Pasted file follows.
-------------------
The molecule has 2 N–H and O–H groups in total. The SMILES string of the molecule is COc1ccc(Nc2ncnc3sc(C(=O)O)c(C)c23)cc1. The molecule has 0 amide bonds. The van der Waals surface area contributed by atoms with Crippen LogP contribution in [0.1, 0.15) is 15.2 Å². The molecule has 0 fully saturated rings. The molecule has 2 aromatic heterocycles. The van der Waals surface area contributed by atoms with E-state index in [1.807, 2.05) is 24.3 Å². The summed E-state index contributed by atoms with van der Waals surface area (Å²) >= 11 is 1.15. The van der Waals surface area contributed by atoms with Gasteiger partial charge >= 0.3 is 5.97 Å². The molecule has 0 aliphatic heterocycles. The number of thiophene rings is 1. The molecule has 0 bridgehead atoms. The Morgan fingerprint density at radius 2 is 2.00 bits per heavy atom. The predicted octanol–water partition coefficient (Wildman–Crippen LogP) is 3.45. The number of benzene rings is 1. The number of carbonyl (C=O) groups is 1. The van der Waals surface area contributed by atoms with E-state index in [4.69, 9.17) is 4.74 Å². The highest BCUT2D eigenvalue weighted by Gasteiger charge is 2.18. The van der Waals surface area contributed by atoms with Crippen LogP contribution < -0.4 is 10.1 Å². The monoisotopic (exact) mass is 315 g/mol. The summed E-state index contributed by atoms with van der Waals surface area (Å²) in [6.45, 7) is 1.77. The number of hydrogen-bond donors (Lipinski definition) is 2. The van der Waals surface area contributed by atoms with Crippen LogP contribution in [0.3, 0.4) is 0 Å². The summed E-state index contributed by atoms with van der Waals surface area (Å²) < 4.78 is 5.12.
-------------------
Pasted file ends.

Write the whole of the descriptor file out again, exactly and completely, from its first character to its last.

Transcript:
The molecule has 2 N–H and O–H groups in total. The SMILES string of the molecule is COc1ccc(Nc2ncnc3sc(C(=O)O)c(C)c23)cc1. The molecule has 0 amide bonds. The van der Waals surface area contributed by atoms with Crippen LogP contribution in [0.1, 0.15) is 15.2 Å². The molecule has 0 fully saturated rings. The molecule has 2 aromatic heterocycles. The van der Waals surface area contributed by atoms with E-state index in [1.807, 2.05) is 24.3 Å². The summed E-state index contributed by atoms with van der Waals surface area (Å²) >= 11 is 1.15. The van der Waals surface area contributed by atoms with Gasteiger partial charge >= 0.3 is 5.97 Å². The molecule has 0 aliphatic heterocycles. The number of thiophene rings is 1. The molecule has 0 bridgehead atoms. The Morgan fingerprint density at radius 2 is 2.00 bits per heavy atom. The predicted octanol–water partition coefficient (Wildman–Crippen LogP) is 3.45. The number of benzene rings is 1. The number of carbonyl (C=O) groups is 1. The van der Waals surface area contributed by atoms with E-state index in [4.69, 9.17) is 4.74 Å². The highest BCUT2D eigenvalue weighted by Gasteiger charge is 2.18. The van der Waals surface area contributed by atoms with Crippen LogP contribution < -0.4 is 10.1 Å². The monoisotopic (exact) mass is 315 g/mol. The summed E-state index contributed by atoms with van der Waals surface area (Å²) in [6.45, 7) is 1.77. The number of hydrogen-bond donors (Lipinski definition) is 2. The van der Waals surface area contributed by atoms with Crippen LogP contribution in [0.3, 0.4) is 0 Å². The summed E-state index contributed by atoms with van der Waals surface area (Å²) < 4.78 is 5.12.